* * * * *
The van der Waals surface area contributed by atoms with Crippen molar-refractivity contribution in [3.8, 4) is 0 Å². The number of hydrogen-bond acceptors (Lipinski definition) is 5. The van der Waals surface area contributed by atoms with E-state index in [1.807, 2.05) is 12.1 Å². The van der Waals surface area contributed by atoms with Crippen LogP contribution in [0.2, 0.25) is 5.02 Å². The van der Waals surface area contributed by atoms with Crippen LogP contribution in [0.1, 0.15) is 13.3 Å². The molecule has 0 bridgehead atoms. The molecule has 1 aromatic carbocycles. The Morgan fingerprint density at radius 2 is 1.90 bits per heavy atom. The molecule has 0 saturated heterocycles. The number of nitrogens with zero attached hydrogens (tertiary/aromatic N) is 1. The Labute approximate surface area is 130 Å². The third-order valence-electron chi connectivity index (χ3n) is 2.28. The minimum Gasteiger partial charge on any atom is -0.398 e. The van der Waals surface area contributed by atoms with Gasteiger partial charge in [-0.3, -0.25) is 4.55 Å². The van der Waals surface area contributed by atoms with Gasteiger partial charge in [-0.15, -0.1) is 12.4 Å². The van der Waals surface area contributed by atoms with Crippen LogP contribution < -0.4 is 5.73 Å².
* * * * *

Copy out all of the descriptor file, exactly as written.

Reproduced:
The van der Waals surface area contributed by atoms with Crippen molar-refractivity contribution in [3.8, 4) is 0 Å². The number of hydrogen-bond acceptors (Lipinski definition) is 5. The van der Waals surface area contributed by atoms with E-state index in [1.807, 2.05) is 12.1 Å². The van der Waals surface area contributed by atoms with Crippen LogP contribution in [0.2, 0.25) is 5.02 Å². The van der Waals surface area contributed by atoms with Crippen LogP contribution in [0.1, 0.15) is 13.3 Å². The molecule has 0 bridgehead atoms. The molecule has 1 aromatic carbocycles. The Morgan fingerprint density at radius 2 is 1.90 bits per heavy atom. The molecule has 0 saturated heterocycles. The number of nitrogens with zero attached hydrogens (tertiary/aromatic N) is 1. The Labute approximate surface area is 130 Å². The third-order valence-electron chi connectivity index (χ3n) is 2.28. The minimum Gasteiger partial charge on any atom is -0.398 e. The van der Waals surface area contributed by atoms with Gasteiger partial charge in [-0.3, -0.25) is 4.55 Å². The van der Waals surface area contributed by atoms with Gasteiger partial charge in [-0.15, -0.1) is 12.4 Å². The van der Waals surface area contributed by atoms with Crippen LogP contribution < -0.4 is 5.73 Å².